Peter Diamandis [00:40:43] Yeah. So it's fascinating. So let me pass that, especially for folks with kids who are planning to have kids. I'm excited for them. First and foremost, I think it's going to be an extraordinary future and one where their greatest dreams can be come true. I think, you know, I mean, here are some of the questions you ask, right? So we're at a point where the prediction is human. There will be two more human coders in five years. Right. That that the auto coding capabilities are already better than half of all the coders out there. And next year I'll be better than all of them. So why would you go in code? Other questions are what happens if if you have instantaneous translation? Do you want to learn other languages? Maybe for the way it shapes your brain, maybe to understand the culture. But would you spend your time learning other language if you could spend your time doing other things? How we educate ourselves in in the virtual world with AI powered NPCs that are super realistic. Right. I want to go and learn about ancient Greece. I pop into virtual ancient Greece, and there's Plato and Socrates and Aristotle teaching me and and having conversations that I jump into and debate with them and look around and it's like, that's an amazing experience, right? So. So I. All right. When I say what do they need to know? First of all, the most important thing is for them to find their passion, which is something completely independent of technology. Like, what do you what do you care about on the planet? Because if you're driven by what I teach in my to my single area in abundance, students find your massive transformative purpose. Why are you on this planet? What is it that wakes you up in the morning and keeps you going at night is the most important driver for you. And if you know that every time new technology comes online, you'll use that technology in service of your purpose. But you should be a purpose that can last you for a decade. You can you can add purpose in life as you go along. My earliest purpose was making humanity multiplanetary. Then it was using exponential tech to solve the world's biggest problems. And then the last decade it's really been on extending the human health span. But I still retain my space and my other, you know, empty piece in that regard. So finding your purpose is is really critical. The second thing is learning to ask great questions. I think that's great for a CEO and for a kid and then grit, you know, the idea of if something is worth doing, you know, keep on going. So those are three things that I really want my kids to have, but they're independent of that of the technology. And then. But I do think our schools. Aren't teaching. The right things. And I've got a few blogs I've written about, you know, the future of education. And. You know, for example, the skills I've learned have nothing to do with what I learned at an undergrad at MIT or as a medical student at Harvard. It was really how to how to be a good leader, how to convey my ideas in in a clear and passionate fashion. Right. How to organize, how to write a compelling thesis and communicate it. You know, I'm not using, you know, algebra and geometry that often. I mean, I'm glad I learned them. You know, I haven't had to, you know, sort of simplify a multivariable equation in a while. So the question is, are we teaching the skills that are going to be important for a world in which AI is all about us and we're talking to everything and communicating with everything And things are smart, every place. Was that world look like and what are the skills that that we need to teach our kids? Ultimately. Still, it's about being a good human. It's about being compassionate, about being empathic, being a good leader, contributing to society, finding problems and solving problems. It just the tools become more powerful.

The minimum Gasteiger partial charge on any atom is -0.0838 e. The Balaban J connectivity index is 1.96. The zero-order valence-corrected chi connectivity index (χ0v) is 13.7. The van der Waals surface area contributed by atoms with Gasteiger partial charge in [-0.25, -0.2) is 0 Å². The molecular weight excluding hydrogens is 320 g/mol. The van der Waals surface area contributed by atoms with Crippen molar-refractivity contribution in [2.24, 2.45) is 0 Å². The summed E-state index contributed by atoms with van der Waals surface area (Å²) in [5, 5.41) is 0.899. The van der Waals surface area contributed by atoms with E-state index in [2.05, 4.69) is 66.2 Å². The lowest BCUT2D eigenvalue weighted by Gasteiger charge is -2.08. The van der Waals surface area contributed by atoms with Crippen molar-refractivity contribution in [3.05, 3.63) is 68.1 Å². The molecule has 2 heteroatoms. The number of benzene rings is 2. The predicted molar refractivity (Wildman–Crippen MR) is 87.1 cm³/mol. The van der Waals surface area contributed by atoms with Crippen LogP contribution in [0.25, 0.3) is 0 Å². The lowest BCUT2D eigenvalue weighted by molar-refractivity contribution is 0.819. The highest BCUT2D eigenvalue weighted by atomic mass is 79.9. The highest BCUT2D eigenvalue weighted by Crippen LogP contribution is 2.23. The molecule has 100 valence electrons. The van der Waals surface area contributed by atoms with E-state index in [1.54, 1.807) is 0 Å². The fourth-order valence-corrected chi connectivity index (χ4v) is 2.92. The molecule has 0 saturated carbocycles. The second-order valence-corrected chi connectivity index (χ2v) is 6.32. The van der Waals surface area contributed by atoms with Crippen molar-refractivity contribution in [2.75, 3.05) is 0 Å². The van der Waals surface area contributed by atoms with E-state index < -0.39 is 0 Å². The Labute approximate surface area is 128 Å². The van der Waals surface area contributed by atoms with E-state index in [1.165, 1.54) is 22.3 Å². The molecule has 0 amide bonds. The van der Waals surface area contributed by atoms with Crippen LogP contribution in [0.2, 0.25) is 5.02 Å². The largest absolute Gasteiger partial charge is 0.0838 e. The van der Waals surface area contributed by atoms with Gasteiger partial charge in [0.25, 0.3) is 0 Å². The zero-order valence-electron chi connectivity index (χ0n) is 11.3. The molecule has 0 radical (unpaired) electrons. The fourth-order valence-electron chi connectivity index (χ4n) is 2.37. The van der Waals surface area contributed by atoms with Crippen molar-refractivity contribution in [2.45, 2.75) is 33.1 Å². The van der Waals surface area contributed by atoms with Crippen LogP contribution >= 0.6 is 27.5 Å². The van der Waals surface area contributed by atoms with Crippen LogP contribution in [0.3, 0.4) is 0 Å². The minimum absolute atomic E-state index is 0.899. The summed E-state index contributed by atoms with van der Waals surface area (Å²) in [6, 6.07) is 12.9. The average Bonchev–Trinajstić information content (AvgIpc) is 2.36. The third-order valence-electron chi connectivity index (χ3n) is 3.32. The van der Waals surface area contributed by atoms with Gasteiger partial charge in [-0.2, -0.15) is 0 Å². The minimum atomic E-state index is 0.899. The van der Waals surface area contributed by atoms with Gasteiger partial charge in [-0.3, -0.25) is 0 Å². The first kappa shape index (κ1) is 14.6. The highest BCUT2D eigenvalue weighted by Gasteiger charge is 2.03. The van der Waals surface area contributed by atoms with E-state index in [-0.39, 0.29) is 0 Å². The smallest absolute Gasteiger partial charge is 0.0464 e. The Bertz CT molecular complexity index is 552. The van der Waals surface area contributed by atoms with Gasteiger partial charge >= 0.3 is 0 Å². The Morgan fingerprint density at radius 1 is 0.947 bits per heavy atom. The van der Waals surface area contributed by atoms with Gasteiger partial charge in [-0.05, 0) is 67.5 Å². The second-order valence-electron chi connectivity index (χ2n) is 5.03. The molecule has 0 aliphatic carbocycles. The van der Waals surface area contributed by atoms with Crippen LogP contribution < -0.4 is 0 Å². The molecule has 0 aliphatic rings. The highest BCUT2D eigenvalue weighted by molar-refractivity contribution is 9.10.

Steven Parton [00:45:32] Yeah, well, in terms of the tools that are becoming more powerful as we kind of come to a close here, I'm wondering what are your what are your next two technologies or so that you think are going to have a moment in the near future? You know, hit us and came out of nowhere and all of a sudden society, everyone everyone knew about a technology that no one knew about a month before.